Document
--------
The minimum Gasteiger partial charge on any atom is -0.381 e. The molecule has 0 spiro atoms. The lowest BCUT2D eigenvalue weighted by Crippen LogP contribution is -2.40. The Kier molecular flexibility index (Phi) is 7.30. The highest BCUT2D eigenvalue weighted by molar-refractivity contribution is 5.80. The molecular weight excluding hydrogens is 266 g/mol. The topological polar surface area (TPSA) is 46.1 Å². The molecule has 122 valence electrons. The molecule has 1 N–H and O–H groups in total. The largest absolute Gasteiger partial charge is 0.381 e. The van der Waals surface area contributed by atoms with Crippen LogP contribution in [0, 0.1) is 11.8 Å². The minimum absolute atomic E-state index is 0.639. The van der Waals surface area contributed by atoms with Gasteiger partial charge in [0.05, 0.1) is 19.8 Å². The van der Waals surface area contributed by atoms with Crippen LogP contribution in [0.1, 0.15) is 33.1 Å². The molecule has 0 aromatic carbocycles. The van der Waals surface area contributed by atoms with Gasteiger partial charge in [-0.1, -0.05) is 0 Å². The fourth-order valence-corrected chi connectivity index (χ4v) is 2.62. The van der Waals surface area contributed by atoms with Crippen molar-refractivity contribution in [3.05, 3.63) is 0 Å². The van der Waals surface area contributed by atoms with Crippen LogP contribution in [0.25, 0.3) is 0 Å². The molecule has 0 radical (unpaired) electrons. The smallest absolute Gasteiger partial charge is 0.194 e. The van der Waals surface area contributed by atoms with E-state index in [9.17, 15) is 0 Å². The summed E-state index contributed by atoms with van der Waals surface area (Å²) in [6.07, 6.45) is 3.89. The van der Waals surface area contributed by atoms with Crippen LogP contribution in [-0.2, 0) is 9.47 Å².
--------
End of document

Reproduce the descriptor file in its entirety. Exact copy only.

The minimum Gasteiger partial charge on any atom is -0.381 e. The molecule has 0 spiro atoms. The lowest BCUT2D eigenvalue weighted by Crippen LogP contribution is -2.40. The Kier molecular flexibility index (Phi) is 7.30. The highest BCUT2D eigenvalue weighted by molar-refractivity contribution is 5.80. The molecular weight excluding hydrogens is 266 g/mol. The topological polar surface area (TPSA) is 46.1 Å². The molecule has 122 valence electrons. The molecule has 1 N–H and O–H groups in total. The largest absolute Gasteiger partial charge is 0.381 e. The van der Waals surface area contributed by atoms with Crippen LogP contribution in [0, 0.1) is 11.8 Å². The minimum absolute atomic E-state index is 0.639. The van der Waals surface area contributed by atoms with Gasteiger partial charge in [0.05, 0.1) is 19.8 Å². The van der Waals surface area contributed by atoms with Crippen LogP contribution in [0.1, 0.15) is 33.1 Å². The molecule has 0 aromatic carbocycles. The van der Waals surface area contributed by atoms with Gasteiger partial charge in [-0.1, -0.05) is 0 Å². The fourth-order valence-corrected chi connectivity index (χ4v) is 2.62. The van der Waals surface area contributed by atoms with Crippen molar-refractivity contribution in [3.05, 3.63) is 0 Å². The van der Waals surface area contributed by atoms with Crippen LogP contribution in [0.25, 0.3) is 0 Å². The molecule has 0 radical (unpaired) electrons. The smallest absolute Gasteiger partial charge is 0.194 e. The van der Waals surface area contributed by atoms with E-state index in [9.17, 15) is 0 Å². The summed E-state index contributed by atoms with van der Waals surface area (Å²) in [6.07, 6.45) is 3.89. The van der Waals surface area contributed by atoms with Crippen LogP contribution in [-0.2, 0) is 9.47 Å².